China is planting 6.6 million hectares of new trees in a colossal reforestation project that’s almost the size of Ireland.

The State Forestry Administration of China announced its ambitious plans to increase the country’s tree-covered territory from 21.7% to 23% by 2020 last week. New trees will be planted in the Hebei province, Qinghai province in the Tibetan Plateau, and in the Hunshandake Desert in the Inner Mongolia autonomous region.

Head of the administration, Zhang Jianlon said the ‘massive greening campaign’ would be a collaboration between the state and private sector. In the last five years the country has spent ¥538bn (£61bn) on reforestation.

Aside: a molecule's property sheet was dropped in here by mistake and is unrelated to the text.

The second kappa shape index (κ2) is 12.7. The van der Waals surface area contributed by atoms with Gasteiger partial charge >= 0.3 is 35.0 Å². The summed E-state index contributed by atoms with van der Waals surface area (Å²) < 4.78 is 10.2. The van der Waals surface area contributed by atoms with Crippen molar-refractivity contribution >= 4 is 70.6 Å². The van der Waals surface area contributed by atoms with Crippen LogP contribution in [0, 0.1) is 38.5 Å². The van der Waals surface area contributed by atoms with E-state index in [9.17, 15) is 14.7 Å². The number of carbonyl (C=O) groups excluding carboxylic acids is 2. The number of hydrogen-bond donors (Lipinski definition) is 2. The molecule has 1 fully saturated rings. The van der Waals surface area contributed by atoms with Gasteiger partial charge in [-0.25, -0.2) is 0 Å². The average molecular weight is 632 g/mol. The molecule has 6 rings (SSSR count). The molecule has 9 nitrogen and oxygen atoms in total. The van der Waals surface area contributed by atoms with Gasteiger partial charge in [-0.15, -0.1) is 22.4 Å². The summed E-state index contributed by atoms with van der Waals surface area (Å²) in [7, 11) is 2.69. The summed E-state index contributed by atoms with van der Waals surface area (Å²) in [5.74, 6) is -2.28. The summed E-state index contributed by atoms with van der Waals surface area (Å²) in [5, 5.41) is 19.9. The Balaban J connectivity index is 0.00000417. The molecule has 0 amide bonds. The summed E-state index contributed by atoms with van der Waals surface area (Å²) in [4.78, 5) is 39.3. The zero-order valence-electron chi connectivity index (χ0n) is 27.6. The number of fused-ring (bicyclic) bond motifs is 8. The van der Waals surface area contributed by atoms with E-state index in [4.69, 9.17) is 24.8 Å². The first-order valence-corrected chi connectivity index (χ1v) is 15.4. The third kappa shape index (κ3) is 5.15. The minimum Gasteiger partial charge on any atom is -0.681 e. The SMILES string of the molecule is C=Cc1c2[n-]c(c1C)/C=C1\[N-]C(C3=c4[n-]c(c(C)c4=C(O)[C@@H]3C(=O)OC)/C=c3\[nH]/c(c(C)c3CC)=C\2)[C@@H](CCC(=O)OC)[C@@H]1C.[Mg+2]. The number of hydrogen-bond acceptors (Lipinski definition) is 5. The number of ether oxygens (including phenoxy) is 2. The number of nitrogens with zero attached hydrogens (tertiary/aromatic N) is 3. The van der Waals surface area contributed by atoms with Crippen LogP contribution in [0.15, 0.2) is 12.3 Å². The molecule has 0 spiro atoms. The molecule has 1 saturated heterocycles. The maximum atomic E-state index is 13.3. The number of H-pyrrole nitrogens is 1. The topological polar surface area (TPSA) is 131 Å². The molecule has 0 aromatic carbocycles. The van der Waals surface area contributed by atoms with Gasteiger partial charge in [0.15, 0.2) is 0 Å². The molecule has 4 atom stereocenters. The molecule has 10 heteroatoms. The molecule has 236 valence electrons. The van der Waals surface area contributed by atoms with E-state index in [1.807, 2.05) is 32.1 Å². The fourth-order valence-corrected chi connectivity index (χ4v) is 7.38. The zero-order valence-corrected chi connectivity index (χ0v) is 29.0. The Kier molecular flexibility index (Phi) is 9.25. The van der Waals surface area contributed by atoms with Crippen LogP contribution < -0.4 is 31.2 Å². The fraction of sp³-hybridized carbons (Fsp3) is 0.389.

Forest in China

China is regularly named and shamed as being among the world’s biggest polluters, but has been trying to clean up its act in recent years.

In 2014 it declared ‘war on pollution’ caused by the country’s break-neck industrial expansion, and the government has introduced a string of ‘ecological red line’ policies to curb expansion into forests and national parks.

Looking further ahead, Jianlong added that by 2035 the country aimed to up this threshold of tree-coverage to 26%.

[Via Telegraph, h/t Inhabitat]

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